Race and Policing
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The brutal video of police murdering George Floyd has inspired unprecedented civil action and protests against police violence. Among the many signs and chants heard around the nation and the world are calls to defund the police.Some advocate for a complete restructuring of public safety. Others want sharp reductions in police spending with corresponding increases in other public services that support communities harmed by police violence.An examination of government finance data can inform—but in no way settle—larger debates around policing. Government spending on police is not merely a set of numbers but, rather, the culmination of a long history of policy choices, including many rooted in persistent structural racism.And spending is far from the only policing issue affected by structural racism. It's not even the only fiscal issue, as we saw with the excessive fines and forfeitures in Ferguson and increased purchasing of military equipment.There are countless issues, such as punitive policing, that require reforms outside of budgeting.But police spending reflects what communities pay in exchange for public safety—an exchange that does not keep all communities safe. At the least, spending data can help advocates and policymakers understand reforms' fiscal opportunities and parameters.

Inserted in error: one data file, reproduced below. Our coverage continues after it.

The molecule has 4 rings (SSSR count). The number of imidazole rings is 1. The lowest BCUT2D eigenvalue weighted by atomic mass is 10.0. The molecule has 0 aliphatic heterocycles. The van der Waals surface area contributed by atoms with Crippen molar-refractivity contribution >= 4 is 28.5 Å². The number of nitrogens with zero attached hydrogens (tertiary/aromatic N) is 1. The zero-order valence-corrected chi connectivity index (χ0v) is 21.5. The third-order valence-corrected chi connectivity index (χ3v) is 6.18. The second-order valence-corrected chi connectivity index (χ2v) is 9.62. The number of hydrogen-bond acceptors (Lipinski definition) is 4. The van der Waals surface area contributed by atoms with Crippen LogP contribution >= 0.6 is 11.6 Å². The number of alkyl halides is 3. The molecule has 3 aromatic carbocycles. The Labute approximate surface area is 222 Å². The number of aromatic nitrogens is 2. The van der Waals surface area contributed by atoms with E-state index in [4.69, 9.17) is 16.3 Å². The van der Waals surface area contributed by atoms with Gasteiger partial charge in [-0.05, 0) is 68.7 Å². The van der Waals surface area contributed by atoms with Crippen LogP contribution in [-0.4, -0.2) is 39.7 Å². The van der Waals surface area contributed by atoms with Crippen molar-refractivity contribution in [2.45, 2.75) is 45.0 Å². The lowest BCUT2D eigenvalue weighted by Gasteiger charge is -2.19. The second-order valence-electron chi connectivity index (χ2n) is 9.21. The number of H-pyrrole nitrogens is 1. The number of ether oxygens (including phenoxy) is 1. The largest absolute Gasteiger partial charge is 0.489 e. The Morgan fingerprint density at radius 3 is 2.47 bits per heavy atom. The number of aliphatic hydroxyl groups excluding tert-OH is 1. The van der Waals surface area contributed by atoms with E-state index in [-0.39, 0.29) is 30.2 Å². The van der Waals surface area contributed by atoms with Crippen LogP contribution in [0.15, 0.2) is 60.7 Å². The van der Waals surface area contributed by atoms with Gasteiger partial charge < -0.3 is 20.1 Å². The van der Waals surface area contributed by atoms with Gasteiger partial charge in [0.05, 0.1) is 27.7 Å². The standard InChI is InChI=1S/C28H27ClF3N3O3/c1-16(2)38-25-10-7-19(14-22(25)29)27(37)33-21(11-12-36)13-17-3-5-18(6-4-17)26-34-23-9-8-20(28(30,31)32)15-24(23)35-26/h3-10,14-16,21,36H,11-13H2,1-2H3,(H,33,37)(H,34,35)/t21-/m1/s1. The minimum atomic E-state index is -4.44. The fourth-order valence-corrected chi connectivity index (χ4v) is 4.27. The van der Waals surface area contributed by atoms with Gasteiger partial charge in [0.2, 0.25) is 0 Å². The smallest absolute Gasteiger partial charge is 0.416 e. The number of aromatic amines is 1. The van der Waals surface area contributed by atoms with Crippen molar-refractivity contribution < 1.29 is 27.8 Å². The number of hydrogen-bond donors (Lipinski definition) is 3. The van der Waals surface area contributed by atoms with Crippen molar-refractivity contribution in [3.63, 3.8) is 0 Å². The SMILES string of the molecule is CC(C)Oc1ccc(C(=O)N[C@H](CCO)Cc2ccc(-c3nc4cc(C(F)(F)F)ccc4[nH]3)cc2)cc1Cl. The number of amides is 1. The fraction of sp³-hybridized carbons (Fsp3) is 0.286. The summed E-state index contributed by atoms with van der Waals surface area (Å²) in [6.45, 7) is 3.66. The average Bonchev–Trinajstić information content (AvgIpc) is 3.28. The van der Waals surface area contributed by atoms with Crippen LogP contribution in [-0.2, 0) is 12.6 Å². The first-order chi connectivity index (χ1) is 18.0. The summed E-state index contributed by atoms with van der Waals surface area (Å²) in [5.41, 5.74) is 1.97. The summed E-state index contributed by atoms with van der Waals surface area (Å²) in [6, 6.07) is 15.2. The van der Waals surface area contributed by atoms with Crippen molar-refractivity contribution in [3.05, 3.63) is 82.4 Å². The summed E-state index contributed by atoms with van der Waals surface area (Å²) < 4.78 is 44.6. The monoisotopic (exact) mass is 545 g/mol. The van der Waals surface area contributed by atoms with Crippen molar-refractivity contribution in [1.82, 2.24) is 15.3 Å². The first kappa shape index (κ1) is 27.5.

On January 1st, New York's new bail reform law went into effect. This law, fought for by communities across the state, was designed to reduce the number of people and families harmed by pretrial incarceration, protect the constitutional right to the presumption of innocence, and address the criminalization of poverty and of Black and brown communities.Before the passage of bail reform, New York's fifty-seven counties outside of New York City spent $705.5 million jailing legally innocent people each year.This system of mass pretrial incarceration coerced plea deals and destabilized individuals who were often in dire needof support, not pretrial punishment. By some estimates as many as 84% of people in New York jails had a substance use disorder or mental illness. National surveys show that 20% of people incarcerated in local jails have a "serious mental illness" like bipolar disorder or schizophrenia. Without bail reform, New York's local jails would have continued to function as warehouses for people failed by social services and social policy, including people struggling with mental health needs, substance use, and homelessness.Bail reform is already working. Each day, there are 6,000 fewer people incarcerated pretrial in New York's local jails.Thousands of people can thus return to their families and receive the treatment and care they need as they await their date in court. With the state budget deadline fast approaching, this is a critical moment for New York's legislature to protect the new law from regressive changes, and instead commit to shifting resources to the services - education, healthcare, mental healthcare, and housing - that keep communities safe and thriving. To do so, we must re-examine the staggering sums counties have historically spent on jailing compared to community-based resources.